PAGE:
Saturday, September 19, 2009

Stuggy and Wee

As I've posted here before, I was fortunate enough to grow up in a family, in a community, in an area, where Ulster Scots words and phrases were part of everyday life, and even though it was more diluted than the Ulster-Scots of my parents, who in turn used a form more diluted than their parents, Ulster-Scots still leavened and coloured our daily speech. Not in the classroom, or even in the closest town (Newtownards), but certainly at hame wi oor ain yins.

Well, fast forward 30 odd years - Hilary took our two boys to get their hair cut yesterday. When they came back, Charlie's looked very uneven, so I brushed my hand through it and said "Charlie, your hair's all stuggy". It was a word often used in our house when I was wee, as my ma used to cut our hair for us - and despite her best efforts, with us as moving targets, stuggy was a regular aftermath!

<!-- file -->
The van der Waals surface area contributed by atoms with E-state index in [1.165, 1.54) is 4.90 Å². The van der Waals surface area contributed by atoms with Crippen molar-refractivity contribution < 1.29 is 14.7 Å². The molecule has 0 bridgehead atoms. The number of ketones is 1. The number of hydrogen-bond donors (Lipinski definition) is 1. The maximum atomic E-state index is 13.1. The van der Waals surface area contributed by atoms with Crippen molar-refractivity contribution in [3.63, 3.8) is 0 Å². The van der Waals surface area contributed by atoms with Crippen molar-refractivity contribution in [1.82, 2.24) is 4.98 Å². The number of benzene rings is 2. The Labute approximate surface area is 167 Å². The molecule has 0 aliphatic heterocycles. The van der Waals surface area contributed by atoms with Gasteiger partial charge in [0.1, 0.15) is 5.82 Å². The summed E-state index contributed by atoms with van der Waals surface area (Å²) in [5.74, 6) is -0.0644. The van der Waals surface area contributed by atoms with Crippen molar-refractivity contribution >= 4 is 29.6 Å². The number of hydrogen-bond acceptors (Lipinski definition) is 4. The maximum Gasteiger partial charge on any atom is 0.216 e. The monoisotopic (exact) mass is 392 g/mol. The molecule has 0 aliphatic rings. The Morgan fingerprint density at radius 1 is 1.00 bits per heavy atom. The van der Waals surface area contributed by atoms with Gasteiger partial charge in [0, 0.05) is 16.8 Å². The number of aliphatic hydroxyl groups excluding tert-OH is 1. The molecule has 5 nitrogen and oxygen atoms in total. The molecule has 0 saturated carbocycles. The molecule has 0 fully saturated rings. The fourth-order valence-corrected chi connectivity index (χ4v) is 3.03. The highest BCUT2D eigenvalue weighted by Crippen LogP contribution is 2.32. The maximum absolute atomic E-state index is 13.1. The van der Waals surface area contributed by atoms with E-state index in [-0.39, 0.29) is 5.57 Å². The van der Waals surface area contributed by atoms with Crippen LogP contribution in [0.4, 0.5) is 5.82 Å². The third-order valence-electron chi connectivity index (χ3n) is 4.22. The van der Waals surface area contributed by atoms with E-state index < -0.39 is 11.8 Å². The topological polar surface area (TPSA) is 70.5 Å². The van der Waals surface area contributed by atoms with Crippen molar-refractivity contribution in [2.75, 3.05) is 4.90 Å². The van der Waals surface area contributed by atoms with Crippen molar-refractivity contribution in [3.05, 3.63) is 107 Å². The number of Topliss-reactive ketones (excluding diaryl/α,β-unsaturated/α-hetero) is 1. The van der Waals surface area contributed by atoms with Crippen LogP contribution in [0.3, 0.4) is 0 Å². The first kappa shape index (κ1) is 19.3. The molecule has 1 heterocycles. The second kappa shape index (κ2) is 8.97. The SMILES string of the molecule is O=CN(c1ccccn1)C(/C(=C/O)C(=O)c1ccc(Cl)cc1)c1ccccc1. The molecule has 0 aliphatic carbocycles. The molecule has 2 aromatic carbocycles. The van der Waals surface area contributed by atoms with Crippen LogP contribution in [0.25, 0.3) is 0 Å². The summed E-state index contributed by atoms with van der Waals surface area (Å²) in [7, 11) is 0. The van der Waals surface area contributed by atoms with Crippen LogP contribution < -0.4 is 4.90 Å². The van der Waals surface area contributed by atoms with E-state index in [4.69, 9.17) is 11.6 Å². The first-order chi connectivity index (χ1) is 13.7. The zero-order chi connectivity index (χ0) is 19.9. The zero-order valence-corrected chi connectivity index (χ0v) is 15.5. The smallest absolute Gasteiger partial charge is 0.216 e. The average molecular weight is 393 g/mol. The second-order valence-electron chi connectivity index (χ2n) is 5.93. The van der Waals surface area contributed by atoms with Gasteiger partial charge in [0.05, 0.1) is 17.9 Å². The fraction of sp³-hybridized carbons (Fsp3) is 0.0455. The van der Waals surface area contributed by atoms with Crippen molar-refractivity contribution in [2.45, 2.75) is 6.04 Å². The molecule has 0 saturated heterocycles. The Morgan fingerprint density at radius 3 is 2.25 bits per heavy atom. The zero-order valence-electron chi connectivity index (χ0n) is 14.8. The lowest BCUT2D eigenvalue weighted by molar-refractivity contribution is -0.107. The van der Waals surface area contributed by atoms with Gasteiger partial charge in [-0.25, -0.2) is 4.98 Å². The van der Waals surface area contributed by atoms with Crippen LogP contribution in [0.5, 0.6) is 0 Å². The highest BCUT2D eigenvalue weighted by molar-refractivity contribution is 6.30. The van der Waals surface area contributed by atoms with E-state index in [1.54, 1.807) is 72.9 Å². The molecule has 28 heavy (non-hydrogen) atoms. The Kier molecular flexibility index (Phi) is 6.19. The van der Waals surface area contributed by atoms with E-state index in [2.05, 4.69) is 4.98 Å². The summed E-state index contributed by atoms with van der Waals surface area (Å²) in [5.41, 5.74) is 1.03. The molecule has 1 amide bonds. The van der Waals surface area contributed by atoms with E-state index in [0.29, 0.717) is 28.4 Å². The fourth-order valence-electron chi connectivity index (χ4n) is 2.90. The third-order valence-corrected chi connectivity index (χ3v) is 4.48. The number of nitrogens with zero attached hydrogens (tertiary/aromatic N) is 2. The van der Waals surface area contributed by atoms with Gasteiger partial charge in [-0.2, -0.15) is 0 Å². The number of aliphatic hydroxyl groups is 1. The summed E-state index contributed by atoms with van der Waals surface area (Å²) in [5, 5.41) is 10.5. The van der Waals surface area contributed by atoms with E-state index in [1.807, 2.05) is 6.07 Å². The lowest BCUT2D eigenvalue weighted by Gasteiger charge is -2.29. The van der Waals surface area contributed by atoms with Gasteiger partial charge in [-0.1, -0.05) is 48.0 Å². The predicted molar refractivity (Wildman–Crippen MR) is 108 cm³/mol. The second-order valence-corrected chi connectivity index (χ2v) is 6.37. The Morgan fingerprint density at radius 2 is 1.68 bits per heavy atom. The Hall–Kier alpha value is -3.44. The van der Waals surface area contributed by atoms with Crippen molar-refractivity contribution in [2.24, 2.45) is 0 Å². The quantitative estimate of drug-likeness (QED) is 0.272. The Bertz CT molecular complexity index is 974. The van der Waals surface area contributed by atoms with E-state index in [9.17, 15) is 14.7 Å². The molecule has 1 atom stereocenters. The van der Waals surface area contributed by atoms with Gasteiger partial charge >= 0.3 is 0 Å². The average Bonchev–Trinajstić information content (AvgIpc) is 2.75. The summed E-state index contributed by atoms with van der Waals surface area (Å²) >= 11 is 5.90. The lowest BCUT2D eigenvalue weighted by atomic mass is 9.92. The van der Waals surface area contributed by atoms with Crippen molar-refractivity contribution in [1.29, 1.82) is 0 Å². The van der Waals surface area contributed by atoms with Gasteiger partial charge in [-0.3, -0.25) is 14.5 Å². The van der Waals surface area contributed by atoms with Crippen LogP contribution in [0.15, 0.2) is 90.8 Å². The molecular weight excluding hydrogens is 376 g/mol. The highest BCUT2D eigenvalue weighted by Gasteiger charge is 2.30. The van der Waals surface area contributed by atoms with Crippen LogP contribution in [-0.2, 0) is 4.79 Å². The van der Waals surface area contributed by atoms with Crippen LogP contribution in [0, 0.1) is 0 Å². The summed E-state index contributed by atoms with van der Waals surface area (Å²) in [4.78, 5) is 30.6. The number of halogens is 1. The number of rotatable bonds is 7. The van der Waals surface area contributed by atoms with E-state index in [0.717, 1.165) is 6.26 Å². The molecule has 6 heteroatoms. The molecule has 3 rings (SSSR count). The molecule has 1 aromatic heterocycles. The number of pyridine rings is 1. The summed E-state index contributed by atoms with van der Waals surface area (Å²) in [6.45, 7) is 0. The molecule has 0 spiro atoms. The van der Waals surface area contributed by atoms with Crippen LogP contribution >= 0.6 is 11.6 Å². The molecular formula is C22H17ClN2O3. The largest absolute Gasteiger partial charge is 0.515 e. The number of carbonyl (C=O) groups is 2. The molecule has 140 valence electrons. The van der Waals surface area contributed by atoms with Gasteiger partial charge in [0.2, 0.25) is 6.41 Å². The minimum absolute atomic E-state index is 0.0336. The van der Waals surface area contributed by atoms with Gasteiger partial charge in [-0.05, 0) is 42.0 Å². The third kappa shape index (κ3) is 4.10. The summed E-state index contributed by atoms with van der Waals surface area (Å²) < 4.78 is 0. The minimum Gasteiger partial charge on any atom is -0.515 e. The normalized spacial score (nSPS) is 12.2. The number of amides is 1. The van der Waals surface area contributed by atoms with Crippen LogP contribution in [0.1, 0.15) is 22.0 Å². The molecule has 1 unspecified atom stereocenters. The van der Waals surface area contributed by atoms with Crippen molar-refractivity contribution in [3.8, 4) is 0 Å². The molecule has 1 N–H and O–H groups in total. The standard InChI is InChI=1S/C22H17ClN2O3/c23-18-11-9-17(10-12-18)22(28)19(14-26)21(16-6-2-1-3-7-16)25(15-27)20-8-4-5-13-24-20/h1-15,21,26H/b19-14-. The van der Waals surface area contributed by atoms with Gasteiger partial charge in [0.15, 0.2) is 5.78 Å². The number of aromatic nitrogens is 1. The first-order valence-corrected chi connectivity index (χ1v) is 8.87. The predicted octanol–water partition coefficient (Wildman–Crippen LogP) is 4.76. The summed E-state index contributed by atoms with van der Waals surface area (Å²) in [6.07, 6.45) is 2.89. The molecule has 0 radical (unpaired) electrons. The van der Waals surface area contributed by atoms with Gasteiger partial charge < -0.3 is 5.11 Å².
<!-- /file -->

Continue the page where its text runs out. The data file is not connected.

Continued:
The definition of stuggy from Chambers Concise Scots Dictionary is "a jagged or uneven cut, anything left coarse by uneven cutting". (Interestingly, stuggy isn't in The Hamely Tongue )

There was a discussion on Radio Ulster's Good Morning Ulster a few weeks back about the use of the word "wee", as in "put in your wee PIN number", or "what about a wee biscuit" etc. "Wee" is part of everybody's speech in Northern Ireland, and whilst I'll admit it's over-used to a ridiculous degree, it's another example of cultural markers of Scottish origin which permeate everybody's life here. The presenters seemed to be doing all sorts of contortions to NOT describe "wee" as Ulster-Scots though. The closest they got was when one of them said "isn't that a Northern Irish and Scottish word". But maybe even that small acknowledgement of a cultural continuity that stretches across the water is another wee step forward...